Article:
Living Deliberately: This is about living with intention, having your life goals in mind in your everyday actions. It is a departure from living for the moment. For me, I first began thinking about this and practicing it in high school. My close friend who acted as a spiritual and personal mentor to me, Lori, taught me about what it means to live intentionally, and caused me to really meditate on this. I believe we do fairly well at this. It is about a balance - not living fully in the future, but living the present while thinking about and preparing for the future. My goals are varied, alive, and I like to think simple. I want to grow my own vegetables - I've started that this year, with windowpots full of spinach and tomato plants. Just a small step, but a step nonetheless. It helps me learn some things slowly, and hopefully in the future I'll have access to some real dirt to grow things in.

Money: Joel and I do well managing our money, out of necessity, and a conviction that 'your money is where your heart is'. We have been given hard lessons to learn in our married life, centred about being dependent and accepting help from others. I hope this prepares us for a future in which we are able to help others in the same way.

We're very careful with our money, and apart from bills like rent and electricity, and my student loan payments, the only thing we really spend money on is food. Food is an area we would like to spend less money on, by making more things ourselves, and growing things ourselves. The spinach has been a success. The main hindrance to making more things homemade is the time factor. As we both essentially work full time, it is difficult to live up to our aspirations We often experiment with this; we were making our own bread for a time earlier in the spring; Joel has made yogurt on occassion; we were in the habit of a weekly from-scratch pizza night.. but when things get busy, these things fall away and we end up buying bread. In that case, we buy nice bread - we tend to buy Polish bread that doesn't have any preservatives - but of course buying things is more expensive, and often not as good quality, as homemade. Both of us look forward to a time when Joel is working, and hopefully I'll have a bit mroe time in the home to do things like this. Food is very important to me (you may have notices). So I look forward to tomorrow when Rhonda looks at the food issue.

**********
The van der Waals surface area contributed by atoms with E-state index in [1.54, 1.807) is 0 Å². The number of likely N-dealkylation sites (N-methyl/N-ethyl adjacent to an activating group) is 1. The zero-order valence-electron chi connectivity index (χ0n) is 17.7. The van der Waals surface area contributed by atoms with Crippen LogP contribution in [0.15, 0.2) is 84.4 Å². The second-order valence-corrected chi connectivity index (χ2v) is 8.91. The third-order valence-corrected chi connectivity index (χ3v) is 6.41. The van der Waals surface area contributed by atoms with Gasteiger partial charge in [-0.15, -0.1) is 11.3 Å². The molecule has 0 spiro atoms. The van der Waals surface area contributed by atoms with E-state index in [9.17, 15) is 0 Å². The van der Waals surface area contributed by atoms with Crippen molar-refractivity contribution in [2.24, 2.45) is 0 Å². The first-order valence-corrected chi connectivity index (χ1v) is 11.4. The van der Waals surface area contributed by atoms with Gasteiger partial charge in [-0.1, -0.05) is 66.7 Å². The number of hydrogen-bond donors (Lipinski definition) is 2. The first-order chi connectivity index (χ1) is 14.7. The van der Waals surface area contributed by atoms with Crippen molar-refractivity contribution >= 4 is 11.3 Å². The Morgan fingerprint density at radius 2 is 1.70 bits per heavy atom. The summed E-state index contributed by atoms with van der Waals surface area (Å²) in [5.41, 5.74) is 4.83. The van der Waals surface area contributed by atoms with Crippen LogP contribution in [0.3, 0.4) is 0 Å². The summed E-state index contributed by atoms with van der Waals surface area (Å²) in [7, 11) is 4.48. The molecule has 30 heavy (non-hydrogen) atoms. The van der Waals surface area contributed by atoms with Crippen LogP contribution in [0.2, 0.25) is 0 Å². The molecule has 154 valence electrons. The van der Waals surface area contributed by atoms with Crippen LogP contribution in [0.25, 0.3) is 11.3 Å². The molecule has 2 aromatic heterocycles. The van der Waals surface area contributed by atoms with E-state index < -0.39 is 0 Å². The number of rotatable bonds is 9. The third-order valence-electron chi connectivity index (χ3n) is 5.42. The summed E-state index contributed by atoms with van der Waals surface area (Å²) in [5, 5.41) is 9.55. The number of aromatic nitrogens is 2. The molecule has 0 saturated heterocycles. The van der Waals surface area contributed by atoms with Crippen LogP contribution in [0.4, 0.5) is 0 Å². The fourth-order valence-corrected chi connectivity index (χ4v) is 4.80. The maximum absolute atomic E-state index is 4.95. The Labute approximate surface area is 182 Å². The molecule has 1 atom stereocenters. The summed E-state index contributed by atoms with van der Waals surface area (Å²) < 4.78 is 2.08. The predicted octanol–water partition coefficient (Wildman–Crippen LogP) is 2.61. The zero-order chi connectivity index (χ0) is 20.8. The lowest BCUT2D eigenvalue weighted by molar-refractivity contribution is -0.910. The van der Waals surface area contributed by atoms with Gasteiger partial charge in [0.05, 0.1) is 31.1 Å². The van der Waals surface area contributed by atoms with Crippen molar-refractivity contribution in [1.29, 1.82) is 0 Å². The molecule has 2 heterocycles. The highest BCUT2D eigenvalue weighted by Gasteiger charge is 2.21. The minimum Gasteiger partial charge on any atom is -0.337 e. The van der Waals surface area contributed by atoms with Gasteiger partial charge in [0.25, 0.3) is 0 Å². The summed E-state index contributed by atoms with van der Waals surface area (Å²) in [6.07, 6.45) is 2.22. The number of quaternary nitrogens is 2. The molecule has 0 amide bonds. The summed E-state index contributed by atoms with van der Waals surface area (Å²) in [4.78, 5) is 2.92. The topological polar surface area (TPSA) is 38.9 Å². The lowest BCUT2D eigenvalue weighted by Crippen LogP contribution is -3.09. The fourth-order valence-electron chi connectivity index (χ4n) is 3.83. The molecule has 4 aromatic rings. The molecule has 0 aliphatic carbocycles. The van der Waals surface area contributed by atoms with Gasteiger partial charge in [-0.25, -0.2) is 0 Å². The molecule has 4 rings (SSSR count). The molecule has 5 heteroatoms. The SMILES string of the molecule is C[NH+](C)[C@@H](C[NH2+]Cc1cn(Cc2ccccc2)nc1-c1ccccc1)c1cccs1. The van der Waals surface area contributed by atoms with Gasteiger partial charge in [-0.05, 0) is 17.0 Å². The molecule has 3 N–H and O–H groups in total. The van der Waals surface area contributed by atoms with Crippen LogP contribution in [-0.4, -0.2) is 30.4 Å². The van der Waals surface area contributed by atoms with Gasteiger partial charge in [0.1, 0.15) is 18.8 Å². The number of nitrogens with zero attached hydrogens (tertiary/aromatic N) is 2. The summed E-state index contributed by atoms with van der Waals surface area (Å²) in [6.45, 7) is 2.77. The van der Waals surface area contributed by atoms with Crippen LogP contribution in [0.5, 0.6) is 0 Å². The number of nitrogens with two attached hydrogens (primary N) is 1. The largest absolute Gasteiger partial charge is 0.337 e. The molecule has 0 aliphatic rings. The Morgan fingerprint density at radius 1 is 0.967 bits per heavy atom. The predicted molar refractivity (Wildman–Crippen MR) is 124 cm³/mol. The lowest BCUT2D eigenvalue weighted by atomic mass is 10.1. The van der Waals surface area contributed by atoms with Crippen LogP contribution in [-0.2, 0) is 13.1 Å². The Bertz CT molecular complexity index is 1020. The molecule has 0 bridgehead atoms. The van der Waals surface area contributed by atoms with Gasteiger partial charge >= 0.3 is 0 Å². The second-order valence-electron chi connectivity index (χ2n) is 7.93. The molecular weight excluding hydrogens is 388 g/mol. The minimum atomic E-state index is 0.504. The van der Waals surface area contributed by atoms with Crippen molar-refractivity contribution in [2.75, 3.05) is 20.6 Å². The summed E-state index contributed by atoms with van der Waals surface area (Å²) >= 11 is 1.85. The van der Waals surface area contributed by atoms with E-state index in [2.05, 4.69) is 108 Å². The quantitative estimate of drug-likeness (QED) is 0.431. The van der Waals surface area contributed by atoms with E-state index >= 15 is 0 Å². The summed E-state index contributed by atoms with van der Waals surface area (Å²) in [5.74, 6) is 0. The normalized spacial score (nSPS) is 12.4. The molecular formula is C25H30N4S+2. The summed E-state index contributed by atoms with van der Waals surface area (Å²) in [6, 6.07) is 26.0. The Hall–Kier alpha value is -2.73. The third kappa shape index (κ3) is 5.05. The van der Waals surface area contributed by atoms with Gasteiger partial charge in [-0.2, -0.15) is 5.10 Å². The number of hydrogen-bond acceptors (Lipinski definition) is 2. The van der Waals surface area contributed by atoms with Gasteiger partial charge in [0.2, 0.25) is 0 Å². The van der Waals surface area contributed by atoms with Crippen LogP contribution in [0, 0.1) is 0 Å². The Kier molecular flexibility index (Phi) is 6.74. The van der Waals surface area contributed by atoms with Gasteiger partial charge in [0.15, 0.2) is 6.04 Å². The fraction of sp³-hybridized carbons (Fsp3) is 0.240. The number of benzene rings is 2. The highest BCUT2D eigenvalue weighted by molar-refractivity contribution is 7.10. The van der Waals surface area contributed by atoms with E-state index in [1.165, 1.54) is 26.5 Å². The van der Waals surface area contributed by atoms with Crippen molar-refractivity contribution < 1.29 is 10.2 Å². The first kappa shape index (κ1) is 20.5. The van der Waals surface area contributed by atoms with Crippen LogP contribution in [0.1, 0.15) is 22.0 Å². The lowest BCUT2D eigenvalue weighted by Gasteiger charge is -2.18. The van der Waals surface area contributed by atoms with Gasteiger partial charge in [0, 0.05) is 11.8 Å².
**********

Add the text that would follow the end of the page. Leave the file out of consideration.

Our money goals are essentially: -to eliminate debt (all of the student loan nature) -to have a savings account

I hope this isn't too much information, I know we don't usually share so much on the blog. Anyone have any thoughts about any of this?

Wednesday, July 01, 2009

Rhonda from the Down to Earth Blog is setting this week aside to look at how well we are sticking to our goals of simplifying life, reducing excessive belongings, and taking care with the way we manage our households in this way. As this is something I've been focusing on more, I thought I'd join in with her and see if I notice any ways I can make our life a bit more simple and sustainable.

One thing I expect to focus on is reducing the number of disposable items in our lives - we try to do this but even the past couple of months I've been realising more things we could easily do.

I'll be recording my conclusions here. Rhonda is doing this every day of the next week, but I'll probably follow along at my own pace - I can't keep up with the daily blog roll.

Hope you are all well, feel free to pick up ideas along the way!